Smythson, Robert

Smythson, Robert

Smythson, Robert, 1536?-1614, English architect of the Elizabethan era. From 1568, Smythson was freemason to John Thynne in finishing (1567-75) the country house Longleat, Wiltshire. Striking in its symmetry, its outward-looking plan, and its numerous and large windows, it revealed a new concept of domestic design, showing admirably refined use of classical detail. His chief work was Wollaton Hall, Nottinghamshire (1580-88). Although he followed the pattern of Sebastiano Serlio and other Renaissance continental architects, he was ingenious in his adaptations.
A historic house can be a stately home, the birthplace of a famous person, or a house with an interesting history. Houses were first thought of as historic rather than just old or interesting, during the early nineteenth century. Government protection was first given during the late nineteenth century.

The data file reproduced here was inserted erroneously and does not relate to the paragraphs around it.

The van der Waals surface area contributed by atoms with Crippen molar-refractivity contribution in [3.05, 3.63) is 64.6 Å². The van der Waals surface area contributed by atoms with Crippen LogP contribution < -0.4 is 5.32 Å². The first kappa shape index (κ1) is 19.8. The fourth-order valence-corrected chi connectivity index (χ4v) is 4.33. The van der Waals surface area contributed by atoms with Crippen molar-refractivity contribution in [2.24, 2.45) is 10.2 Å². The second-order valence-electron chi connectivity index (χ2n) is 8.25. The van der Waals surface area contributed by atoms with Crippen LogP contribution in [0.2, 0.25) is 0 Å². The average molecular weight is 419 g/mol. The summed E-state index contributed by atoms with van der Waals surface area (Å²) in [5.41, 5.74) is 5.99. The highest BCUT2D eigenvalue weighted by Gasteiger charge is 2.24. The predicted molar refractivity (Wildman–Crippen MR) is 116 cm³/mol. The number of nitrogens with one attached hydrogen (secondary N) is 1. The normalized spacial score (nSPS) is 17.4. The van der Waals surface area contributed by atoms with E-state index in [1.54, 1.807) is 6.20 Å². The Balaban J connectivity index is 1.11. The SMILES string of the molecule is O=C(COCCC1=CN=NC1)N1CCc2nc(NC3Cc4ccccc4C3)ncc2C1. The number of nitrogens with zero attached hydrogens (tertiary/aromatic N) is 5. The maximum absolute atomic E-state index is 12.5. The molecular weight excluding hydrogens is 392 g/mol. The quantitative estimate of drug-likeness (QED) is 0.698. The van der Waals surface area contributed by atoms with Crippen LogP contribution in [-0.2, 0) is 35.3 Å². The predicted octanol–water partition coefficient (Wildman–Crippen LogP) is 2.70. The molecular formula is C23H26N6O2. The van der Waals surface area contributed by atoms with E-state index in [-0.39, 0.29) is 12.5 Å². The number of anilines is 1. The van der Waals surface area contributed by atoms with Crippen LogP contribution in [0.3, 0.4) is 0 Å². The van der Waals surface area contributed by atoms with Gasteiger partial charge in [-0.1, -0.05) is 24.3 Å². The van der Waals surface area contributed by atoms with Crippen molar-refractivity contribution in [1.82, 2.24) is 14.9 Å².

Historic homes are often eligible for special grant awards for preservation. What makes a historic home significant is often its architecture or its significance to the culture or history of an area. There are some organizations that offer services to research the history of your home, others such as provide a respository for you to add your own memories and history of your home to the site, or search other's history.

Historic homes may still be inhabited, and should not be confused with historic house museums.

Notable English historic houses:

Notable Welsh historic houses:

Notable Northern Irish historic houses:

Notable Scottish historic houses:

See also

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